Environmental, Health and Safety Services

Guide (Job Hazard Analysis)

The "guide" component of the ERGO model focuses on applying appropriate ergonomic tools to analysis specific jobs to identify the types and causes of musculoskeletal disorders.


  • Employees should cooperate with supervisors and EHSS in the assessment of job tasks and demands.
  • Supervisors should cooperate with employees and EHSS in the assessment of job tasks and demands.
  • EHSS will conduct a safety and health review (Job Hazard Analysis) that identifies jobs and workstations that may contain musculoskeletal hazards, the risk factors that pose the hazards, and the causes of the risk factors. This review will involve input from both supervisors and employees.

Job Hazard Analysis

These are the primary steps used to conduct a job hazard analysis:

  • Records review.
  • Signs of musculoskeletal disorders.
  • Incidence and severity rates.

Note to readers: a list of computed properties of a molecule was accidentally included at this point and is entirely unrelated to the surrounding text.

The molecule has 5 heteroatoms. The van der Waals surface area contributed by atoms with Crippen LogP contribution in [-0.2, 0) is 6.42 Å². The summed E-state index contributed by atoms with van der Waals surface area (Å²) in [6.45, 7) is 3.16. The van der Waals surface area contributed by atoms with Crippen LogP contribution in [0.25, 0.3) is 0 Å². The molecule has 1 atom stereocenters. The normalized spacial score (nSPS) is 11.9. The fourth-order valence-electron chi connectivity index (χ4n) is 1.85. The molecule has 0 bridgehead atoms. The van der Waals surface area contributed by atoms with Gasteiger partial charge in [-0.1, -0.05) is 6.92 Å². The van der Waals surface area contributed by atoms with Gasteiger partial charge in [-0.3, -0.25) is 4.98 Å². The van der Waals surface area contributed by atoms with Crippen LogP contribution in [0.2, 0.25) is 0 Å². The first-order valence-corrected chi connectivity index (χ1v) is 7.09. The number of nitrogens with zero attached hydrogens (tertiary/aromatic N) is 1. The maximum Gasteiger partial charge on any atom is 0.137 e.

• Selecting projects.
  • Identifying risk factors.
  • Worksite analysis tools.
  • Identifying risk-factor causes.

Each of the four parts of the ERGO model (Express, Review, Guide, and Open) apply throughout these activities.

Records Review

There are many different ways to prioritize the control of MSD hazards. While addressing the worst problems first, other factors should be considered in setting priorities:

  • The number of employees affected;
  • The severity of the MSDs reported or identified; and
  • The availability of controls;

Identifying Risk Factors

Each risk factor is evaluated in terms of its magnitude, the number of times it occurs during the task, and how long the risk factor lasts each time it occurs. The tasks of most jobs can be described in terms of (1) the tools, equipment, and materials used to perform the job, (2) the workstation layout and physical environment, and (3) the task demands and organizational climate in which the work is performed. Job screening, as described above, provides some of these data. More definitive procedures for collecting information on these components can include the following:

  • Workstation measurements (e.g., work surface heights, reach distances)
  • Measuring tool handle sizes, weighing tools and parts, and measuring tool vibration and part dimensions
  • Determining characteristics of work surfaces such as slip resistance, hardness, and surface edges
  • Measuring exposures to heat, cold, and whole body vibration
  • Calculating muscle force
  • Measuring heart rate
  • Collecting information from questionnaires and interviews